The Instructor’s Guide helps the teacher to assign these writing exercises and give information on how to write each one. Evaluating these writing assignments might sound overwhelming, but Sonlight has made this much easier on the teacher by providing appropriate rubrics. These grids help you evaluate each paper and make grading much easier.

Grammar is also taught weekly in Language Arts J. Each week there is a different part of grammar that is focused on. The program begins with nouns and verbs and then progresses to adverb forms, verb tenses, prepositional phrases, and much more. There is an activity sheet to be filled out each week which not only has grammar exercises, but dictation as well. Dictation is tied into the readers since these dictation passages are taken directly from the books they are reading.

I used this with my 9th grade student and we were able to get through about six weeks during our review period. I loved the schedule in the Guide; it made it very easy to see at a glance what I needed to assign and what books to have on hand. The notes in the guide were invaluable and very useful. Knowing when my daughter was going to be reading about evolution and reading tips and even a Christian rebuttal was very helpful.

I didn’t feel like the amount of reading was too much - for example on a day in the fifth week she read a chapter of the Bible, a chapter in the reader, The Gammage Cup and a chapter in the book Archimedes and the Door of Science. Then we read together a chapter in The Story of Science, a chapter in the read aloud book A Ring of Endless Light, and a poem from National Geographic Book of Natural Poetry. She then worked on her memorization passage and prepared a current event oral report. Added to that is the work she did that day in the Language Arts program which includes dictation, an exercise in pronouns, and spending time on a compare-contrast essay. This amount of work is very age appropriate for middle school students.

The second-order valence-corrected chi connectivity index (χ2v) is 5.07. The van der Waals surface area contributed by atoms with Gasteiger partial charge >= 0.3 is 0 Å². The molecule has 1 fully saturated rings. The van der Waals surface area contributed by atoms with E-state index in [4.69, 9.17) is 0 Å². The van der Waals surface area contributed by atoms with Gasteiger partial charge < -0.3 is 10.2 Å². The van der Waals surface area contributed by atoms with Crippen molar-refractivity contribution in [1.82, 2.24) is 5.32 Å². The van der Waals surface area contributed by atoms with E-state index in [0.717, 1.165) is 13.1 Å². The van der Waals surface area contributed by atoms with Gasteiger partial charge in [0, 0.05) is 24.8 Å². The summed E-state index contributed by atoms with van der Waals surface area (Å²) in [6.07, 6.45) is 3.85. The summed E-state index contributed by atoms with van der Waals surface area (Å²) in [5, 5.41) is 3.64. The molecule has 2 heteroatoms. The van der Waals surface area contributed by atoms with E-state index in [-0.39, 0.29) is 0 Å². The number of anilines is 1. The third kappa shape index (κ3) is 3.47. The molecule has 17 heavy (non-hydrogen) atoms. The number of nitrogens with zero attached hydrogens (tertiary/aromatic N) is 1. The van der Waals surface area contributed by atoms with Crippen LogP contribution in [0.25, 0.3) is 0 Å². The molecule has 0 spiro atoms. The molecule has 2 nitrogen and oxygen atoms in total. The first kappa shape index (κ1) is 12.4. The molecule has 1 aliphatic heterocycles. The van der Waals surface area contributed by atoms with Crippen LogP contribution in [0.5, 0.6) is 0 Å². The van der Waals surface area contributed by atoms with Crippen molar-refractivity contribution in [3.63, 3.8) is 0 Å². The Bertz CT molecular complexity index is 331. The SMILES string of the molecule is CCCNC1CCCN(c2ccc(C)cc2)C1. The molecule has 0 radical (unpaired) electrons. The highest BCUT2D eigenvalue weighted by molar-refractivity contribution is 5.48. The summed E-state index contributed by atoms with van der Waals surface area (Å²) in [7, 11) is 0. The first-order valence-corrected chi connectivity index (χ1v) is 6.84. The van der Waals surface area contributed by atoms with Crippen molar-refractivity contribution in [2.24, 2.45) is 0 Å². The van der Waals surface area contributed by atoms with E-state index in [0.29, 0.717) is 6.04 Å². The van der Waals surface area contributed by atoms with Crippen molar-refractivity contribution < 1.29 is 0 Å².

I only had two small issues with a couple of books in the curriculum. The second read aloud book is A Ring of Endless Light, by Madeleine L’Engle. This book follows a teenage girl as she tries to find romantic love and is tangled in three different relationships. There are other life situations in the book that are good, and we had some great conversations, but I would have felt that this book would have been better as a reader, especially if I was reading it aloud to my son. The other thing that I struggled with were the two books by Philip Yancey, that are required reading for Bible. He is a mainstream Christian and while I am a Reformed conservative, there were some things that I disagreed with theologically. My student and I read the book together and I do feel it was a good read for the most part. There are many truths in it, and as we read we were able to see the slight differences in our faith.

I was very impressed with the quality of books that were in this year-long course. They, along with the notes, led the student to explore science and see God’s hand in the minds of some very talented individuals. The literature and language arts sections were also very impressive. Many of the books my daughter has not yet read, and I was especially excited to have a read-aloud schedule to do with her. Reading aloud is so important! I also liked that she was required to keep up with current events and report them to me. We had some very interesting conversations about what is going on in the world and how we as Christians should respond.

Sonlight’s emphasis on literature is very refreshing! I really appreciated how all of the individual books came together and how much my daughter learned, even in those six weeks. I am planning to use this in the coming year and am excited about what she will learn.

-Product review by Charlotte Gochnauer, The Old Schoolhouse® Magazine, LLC, September, 2018